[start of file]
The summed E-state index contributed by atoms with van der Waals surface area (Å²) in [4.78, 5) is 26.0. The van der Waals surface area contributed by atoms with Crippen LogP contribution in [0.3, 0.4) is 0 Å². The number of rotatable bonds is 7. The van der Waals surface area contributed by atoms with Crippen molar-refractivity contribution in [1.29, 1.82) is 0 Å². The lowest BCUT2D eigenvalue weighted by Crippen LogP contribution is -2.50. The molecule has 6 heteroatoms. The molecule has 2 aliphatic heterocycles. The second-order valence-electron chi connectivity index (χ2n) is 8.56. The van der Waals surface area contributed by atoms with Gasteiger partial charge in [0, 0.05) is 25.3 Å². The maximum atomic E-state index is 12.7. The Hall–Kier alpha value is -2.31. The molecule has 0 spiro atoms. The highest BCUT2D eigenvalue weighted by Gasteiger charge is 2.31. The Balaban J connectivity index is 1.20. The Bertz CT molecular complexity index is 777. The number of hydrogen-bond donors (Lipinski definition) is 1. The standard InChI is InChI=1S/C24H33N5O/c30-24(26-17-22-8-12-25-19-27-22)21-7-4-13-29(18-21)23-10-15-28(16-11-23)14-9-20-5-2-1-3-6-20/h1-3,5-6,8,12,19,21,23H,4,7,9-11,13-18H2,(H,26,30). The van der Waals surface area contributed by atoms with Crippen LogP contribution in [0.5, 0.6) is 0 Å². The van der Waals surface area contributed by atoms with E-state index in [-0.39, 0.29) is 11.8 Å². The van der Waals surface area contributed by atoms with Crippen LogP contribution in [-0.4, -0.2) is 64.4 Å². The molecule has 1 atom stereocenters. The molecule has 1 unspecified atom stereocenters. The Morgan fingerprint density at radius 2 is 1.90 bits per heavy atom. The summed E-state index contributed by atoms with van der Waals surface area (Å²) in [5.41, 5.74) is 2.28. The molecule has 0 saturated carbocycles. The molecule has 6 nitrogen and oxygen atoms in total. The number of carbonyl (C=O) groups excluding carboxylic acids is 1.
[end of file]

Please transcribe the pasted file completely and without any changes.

The summed E-state index contributed by atoms with van der Waals surface area (Å²) in [4.78, 5) is 26.0. The van der Waals surface area contributed by atoms with Crippen LogP contribution in [0.3, 0.4) is 0 Å². The number of rotatable bonds is 7. The van der Waals surface area contributed by atoms with Crippen molar-refractivity contribution in [1.29, 1.82) is 0 Å². The lowest BCUT2D eigenvalue weighted by Crippen LogP contribution is -2.50. The molecule has 6 heteroatoms. The molecule has 2 aliphatic heterocycles. The second-order valence-electron chi connectivity index (χ2n) is 8.56. The van der Waals surface area contributed by atoms with Gasteiger partial charge in [0, 0.05) is 25.3 Å². The maximum atomic E-state index is 12.7. The Hall–Kier alpha value is -2.31. The molecule has 0 spiro atoms. The highest BCUT2D eigenvalue weighted by Gasteiger charge is 2.31. The Balaban J connectivity index is 1.20. The Bertz CT molecular complexity index is 777. The number of hydrogen-bond donors (Lipinski definition) is 1. The standard InChI is InChI=1S/C24H33N5O/c30-24(26-17-22-8-12-25-19-27-22)21-7-4-13-29(18-21)23-10-15-28(16-11-23)14-9-20-5-2-1-3-6-20/h1-3,5-6,8,12,19,21,23H,4,7,9-11,13-18H2,(H,26,30). The van der Waals surface area contributed by atoms with Crippen LogP contribution in [0.5, 0.6) is 0 Å². The van der Waals surface area contributed by atoms with E-state index in [-0.39, 0.29) is 11.8 Å². The van der Waals surface area contributed by atoms with Crippen LogP contribution in [-0.4, -0.2) is 64.4 Å². The molecule has 1 atom stereocenters. The molecule has 1 unspecified atom stereocenters. The Morgan fingerprint density at radius 2 is 1.90 bits per heavy atom. The summed E-state index contributed by atoms with van der Waals surface area (Å²) in [5.41, 5.74) is 2.28. The molecule has 0 saturated carbocycles. The molecule has 6 nitrogen and oxygen atoms in total. The number of carbonyl (C=O) groups excluding carboxylic acids is 1.